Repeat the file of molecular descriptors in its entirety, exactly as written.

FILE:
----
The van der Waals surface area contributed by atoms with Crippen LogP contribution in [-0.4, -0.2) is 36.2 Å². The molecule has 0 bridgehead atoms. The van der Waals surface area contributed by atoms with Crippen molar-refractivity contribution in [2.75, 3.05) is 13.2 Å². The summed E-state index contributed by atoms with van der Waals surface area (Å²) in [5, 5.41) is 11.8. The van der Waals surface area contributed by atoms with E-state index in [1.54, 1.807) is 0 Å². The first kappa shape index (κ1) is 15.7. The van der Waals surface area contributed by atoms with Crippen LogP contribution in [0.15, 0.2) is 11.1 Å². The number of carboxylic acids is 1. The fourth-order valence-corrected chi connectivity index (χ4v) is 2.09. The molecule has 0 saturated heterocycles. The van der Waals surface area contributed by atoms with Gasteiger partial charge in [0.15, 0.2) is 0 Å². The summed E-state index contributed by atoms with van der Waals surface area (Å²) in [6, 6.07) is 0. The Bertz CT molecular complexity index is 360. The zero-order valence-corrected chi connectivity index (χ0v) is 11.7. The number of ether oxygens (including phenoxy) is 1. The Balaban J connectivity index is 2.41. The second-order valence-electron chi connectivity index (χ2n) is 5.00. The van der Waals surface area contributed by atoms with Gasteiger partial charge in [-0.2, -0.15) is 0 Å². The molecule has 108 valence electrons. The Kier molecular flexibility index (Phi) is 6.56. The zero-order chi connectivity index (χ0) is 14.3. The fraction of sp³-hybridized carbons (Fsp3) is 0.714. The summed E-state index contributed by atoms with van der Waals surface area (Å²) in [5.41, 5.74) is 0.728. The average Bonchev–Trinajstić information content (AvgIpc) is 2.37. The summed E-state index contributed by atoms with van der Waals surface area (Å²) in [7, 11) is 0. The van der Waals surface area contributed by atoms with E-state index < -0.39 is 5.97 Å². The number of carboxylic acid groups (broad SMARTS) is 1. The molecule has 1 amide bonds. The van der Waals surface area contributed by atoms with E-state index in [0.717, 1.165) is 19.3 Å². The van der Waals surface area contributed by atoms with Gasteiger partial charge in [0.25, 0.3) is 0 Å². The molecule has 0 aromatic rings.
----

The van der Waals surface area contributed by atoms with Crippen LogP contribution in [-0.4, -0.2) is 36.2 Å². The molecule has 0 bridgehead atoms. The van der Waals surface area contributed by atoms with Crippen molar-refractivity contribution in [2.75, 3.05) is 13.2 Å². The summed E-state index contributed by atoms with van der Waals surface area (Å²) in [5, 5.41) is 11.8. The van der Waals surface area contributed by atoms with E-state index in [1.54, 1.807) is 0 Å². The first kappa shape index (κ1) is 15.7. The van der Waals surface area contributed by atoms with Crippen LogP contribution in [0.15, 0.2) is 11.1 Å². The number of carboxylic acids is 1. The fourth-order valence-corrected chi connectivity index (χ4v) is 2.09. The molecule has 0 saturated heterocycles. The van der Waals surface area contributed by atoms with Gasteiger partial charge in [0.15, 0.2) is 0 Å². The summed E-state index contributed by atoms with van der Waals surface area (Å²) in [6, 6.07) is 0. The Bertz CT molecular complexity index is 360. The zero-order valence-corrected chi connectivity index (χ0v) is 11.7. The number of ether oxygens (including phenoxy) is 1. The Balaban J connectivity index is 2.41. The second-order valence-electron chi connectivity index (χ2n) is 5.00. The van der Waals surface area contributed by atoms with Gasteiger partial charge in [-0.2, -0.15) is 0 Å². The molecule has 108 valence electrons. The Kier molecular flexibility index (Phi) is 6.56. The zero-order chi connectivity index (χ0) is 14.3. The fraction of sp³-hybridized carbons (Fsp3) is 0.714. The summed E-state index contributed by atoms with van der Waals surface area (Å²) in [5.41, 5.74) is 0.728. The average Bonchev–Trinajstić information content (AvgIpc) is 2.37. The summed E-state index contributed by atoms with van der Waals surface area (Å²) in [7, 11) is 0. The van der Waals surface area contributed by atoms with E-state index < -0.39 is 5.97 Å². The number of carboxylic acid groups (broad SMARTS) is 1. The molecule has 1 amide bonds. The van der Waals surface area contributed by atoms with E-state index in [0.717, 1.165) is 19.3 Å². The van der Waals surface area contributed by atoms with Gasteiger partial charge in [0.25, 0.3) is 0 Å². The molecule has 0 aromatic rings.